Friday, 17 May 2013

How I made them - Fabric Hearts Jewellery

A week or so ago on Wychbury's facebook page I promised to share the techniques I used to create my fabric hearts jewellery in my first ever tutorial - so here it is!

NOTE : You are going to be heating metal on your stove so please PLEASE take care!

You will need :

Jewellery settings - there are loads on Etsy, remember that you will be covering a similar shape with fabric so simple shapes will work best.  The patina of your settings may change when you heat them so bear that in mind when thinking about the look of your jewellery - it may end up looking vintage whether you expected that or not! It's also advisable to avoid any settings that already contain soft soldered elements as these will most likely drop to bits when you heat them up!

Fabric - Choose a pattern that has elements in it that will nicely fit your settings.
A plastic milk carton with a flat area - this stuff is flexible, easy to cut and waterproof should your jewellery ever need a bit of a wash!
Double sided tape
A hot glue gun
Small sharp scissors
Pliers or tweezers
A gas stove

Start by cutting a flat section from your milk carton big enough to cut out templates from all of the settings you want to work with.  Place a folded cloth that you don't mind getting singed on a flat surface with your milk carton piece on top.  Holding a setting by its bale or loop with your pliers or tweezers, heat it gently in the flame of your stove - you want it hot enough to melt into your plastic but not burn it.  Drop each hot setting face down on to your plastic and press it down with your pliers so that it melts into the plastic - sounds obvious but DON'T TOUCH IT!

Once your settings have all cooled down, remove each one from the plastic and trim the resulting shapes carefully with small scissors.  I've used curved nail scissors on mine as they followed the curve of the hearts shapes really well.  You may well find that some of your shapes have melted too much and shrunk away from the setting so they no longer fit,  this means your setting was too hot - no worries though, it's a milk carton, just try again!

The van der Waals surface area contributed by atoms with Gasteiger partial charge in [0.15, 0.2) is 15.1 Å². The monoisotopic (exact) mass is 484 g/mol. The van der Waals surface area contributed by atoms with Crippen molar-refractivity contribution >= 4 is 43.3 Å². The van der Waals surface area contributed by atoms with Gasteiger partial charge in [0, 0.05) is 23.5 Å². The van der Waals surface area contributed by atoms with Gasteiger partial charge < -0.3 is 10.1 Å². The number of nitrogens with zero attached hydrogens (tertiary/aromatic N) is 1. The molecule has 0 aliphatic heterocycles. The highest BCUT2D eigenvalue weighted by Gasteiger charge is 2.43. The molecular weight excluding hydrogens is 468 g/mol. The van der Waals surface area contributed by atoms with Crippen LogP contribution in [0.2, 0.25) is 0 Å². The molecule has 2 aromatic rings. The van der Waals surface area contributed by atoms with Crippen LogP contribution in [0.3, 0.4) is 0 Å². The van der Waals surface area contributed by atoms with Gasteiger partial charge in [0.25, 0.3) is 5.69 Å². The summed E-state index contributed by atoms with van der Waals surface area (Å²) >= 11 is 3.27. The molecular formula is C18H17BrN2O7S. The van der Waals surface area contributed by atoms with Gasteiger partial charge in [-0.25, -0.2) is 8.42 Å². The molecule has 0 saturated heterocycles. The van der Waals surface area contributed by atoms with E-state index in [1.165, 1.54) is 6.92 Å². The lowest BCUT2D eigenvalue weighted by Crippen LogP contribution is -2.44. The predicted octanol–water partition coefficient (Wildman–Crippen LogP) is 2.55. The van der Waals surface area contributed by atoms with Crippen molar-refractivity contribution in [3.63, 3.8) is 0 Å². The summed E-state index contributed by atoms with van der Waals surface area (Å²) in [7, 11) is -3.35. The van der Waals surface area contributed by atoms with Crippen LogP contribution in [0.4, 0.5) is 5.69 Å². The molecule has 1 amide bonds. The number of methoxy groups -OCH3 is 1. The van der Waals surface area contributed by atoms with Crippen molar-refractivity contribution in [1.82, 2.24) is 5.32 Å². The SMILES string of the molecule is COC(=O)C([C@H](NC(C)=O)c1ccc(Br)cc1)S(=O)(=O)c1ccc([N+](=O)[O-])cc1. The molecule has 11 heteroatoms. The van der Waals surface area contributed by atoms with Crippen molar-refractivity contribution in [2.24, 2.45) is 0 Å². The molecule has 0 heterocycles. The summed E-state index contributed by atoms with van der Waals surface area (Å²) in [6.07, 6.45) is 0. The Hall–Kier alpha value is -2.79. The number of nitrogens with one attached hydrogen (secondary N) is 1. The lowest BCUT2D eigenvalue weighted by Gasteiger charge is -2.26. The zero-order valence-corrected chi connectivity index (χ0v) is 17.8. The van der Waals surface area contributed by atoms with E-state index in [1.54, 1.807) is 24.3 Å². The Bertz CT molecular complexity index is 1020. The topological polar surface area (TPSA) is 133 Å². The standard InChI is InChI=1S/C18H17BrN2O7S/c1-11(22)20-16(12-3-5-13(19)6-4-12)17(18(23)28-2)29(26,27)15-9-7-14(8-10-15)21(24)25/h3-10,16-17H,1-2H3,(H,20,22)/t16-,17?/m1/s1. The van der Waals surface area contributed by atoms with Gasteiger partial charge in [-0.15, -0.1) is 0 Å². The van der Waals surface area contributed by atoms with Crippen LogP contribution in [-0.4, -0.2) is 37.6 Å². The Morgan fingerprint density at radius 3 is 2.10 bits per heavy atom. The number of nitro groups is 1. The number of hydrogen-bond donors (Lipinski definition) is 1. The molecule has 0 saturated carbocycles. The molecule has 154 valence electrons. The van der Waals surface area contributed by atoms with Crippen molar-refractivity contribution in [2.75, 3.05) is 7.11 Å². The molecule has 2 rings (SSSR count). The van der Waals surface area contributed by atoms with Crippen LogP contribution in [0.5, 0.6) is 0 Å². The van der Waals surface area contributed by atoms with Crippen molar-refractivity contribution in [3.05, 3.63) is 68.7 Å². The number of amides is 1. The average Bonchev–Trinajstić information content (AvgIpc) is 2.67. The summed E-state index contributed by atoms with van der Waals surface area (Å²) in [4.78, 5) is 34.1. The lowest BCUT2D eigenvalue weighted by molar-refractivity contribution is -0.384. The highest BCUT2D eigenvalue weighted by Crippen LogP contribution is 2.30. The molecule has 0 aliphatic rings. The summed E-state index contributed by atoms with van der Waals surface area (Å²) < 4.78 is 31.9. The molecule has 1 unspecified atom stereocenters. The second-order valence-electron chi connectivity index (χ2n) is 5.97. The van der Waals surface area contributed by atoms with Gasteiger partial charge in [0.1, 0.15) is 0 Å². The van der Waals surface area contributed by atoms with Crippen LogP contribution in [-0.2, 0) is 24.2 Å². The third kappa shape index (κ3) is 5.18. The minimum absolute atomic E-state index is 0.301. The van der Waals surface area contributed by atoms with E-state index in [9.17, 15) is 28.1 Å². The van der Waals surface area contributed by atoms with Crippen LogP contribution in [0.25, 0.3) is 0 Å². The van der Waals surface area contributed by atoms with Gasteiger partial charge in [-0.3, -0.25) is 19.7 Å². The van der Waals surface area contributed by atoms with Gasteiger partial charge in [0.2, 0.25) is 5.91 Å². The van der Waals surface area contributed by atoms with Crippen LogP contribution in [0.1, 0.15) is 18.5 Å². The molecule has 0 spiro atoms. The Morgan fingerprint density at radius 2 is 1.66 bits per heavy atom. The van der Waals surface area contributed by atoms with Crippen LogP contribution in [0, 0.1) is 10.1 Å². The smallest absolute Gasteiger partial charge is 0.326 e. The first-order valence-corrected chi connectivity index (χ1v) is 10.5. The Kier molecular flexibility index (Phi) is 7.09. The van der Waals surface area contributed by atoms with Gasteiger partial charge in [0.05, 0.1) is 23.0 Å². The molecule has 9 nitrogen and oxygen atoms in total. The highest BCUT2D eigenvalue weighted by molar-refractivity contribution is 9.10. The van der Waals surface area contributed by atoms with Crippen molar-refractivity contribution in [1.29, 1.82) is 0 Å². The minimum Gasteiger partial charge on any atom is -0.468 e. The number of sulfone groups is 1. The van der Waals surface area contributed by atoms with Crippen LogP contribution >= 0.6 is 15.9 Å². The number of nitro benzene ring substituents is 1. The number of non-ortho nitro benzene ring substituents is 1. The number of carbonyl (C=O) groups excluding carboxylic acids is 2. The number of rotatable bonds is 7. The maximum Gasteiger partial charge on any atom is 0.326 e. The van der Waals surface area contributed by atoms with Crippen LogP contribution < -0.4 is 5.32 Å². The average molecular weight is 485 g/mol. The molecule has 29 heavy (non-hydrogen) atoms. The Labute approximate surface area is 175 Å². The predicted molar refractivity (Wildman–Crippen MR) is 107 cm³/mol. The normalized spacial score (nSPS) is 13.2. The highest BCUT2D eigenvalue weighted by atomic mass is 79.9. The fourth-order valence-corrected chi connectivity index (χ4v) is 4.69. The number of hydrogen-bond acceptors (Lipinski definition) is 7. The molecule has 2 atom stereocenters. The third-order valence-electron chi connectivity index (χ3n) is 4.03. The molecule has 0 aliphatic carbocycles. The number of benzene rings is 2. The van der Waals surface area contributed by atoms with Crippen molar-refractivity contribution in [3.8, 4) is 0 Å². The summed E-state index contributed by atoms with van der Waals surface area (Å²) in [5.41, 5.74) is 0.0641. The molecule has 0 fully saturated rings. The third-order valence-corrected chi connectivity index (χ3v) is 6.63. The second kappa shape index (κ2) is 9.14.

You will be coming back to the flame one more time but for now that's the dangerous part over!  Take each one of your plastic shapes and cover it with a piece of double sided tape.  Trim the tape to the edge of the shape and peel off the backing.    Position your shape where you want it on the wrong side of your fabric, you should be able to see through the plastic to a certain extent to make it easier to get your placement just right. 

Next, trim your fabric to shape with enough allowance to fold back around the edges of the plastic.  Using your hot glue gun, fold the edges of your fabric around your plastic shape trying to get the edge on the right side as neat as you can.  The wrong side is going to be inside your setting so can be as messy as you like!

 You'll notice that your shape may be a little concave at this point, this is due to the heat of the glue and the tightness of the fabric around it.  This is actually a good thing as when you press your 'cabochon' into your setting your fabric will be nice and smooth.  To begin with - put a nice big blob of hot glue on the wrong side of your shape right in the middle but not up to the edges, when it's re-heated the glue will spread out to fill the setting and create a nice cushioned shaped under the fabric-covered insert.  Place the shape with its big blob of glue carefully into your setting - your edges will all be sticking outside the setting at this point
Using your scissors or similar tool, ease the edges of your fabric-covered shape inside your setting.  The 'cabochon' will now be more convex but possibly a little lumpy!

To smooth the appearance of your pendant and to ensure that the glue has properly adhered, gently reheat your setting over the stove once more, taking care to expose only the metal directly to the flame and not the fabric.  You don't need it as hot this time - the glue will melt at a much lower temperature than the plastic did.

Once heated, drop your pendant fabric side down onto a flat surface and press down gently with a cloth to smooth the shape.  A glass surface is great as not only is it flat but you can have a look at the fabric side to make sure you are happy with it, I've used a tea-light holder here.

 Leave your pieces to cool for a moment, remove any excess glue with the tip of your scissors taking care
 not to scratch your setting and enjoy making up your jewellery! 

Paula x

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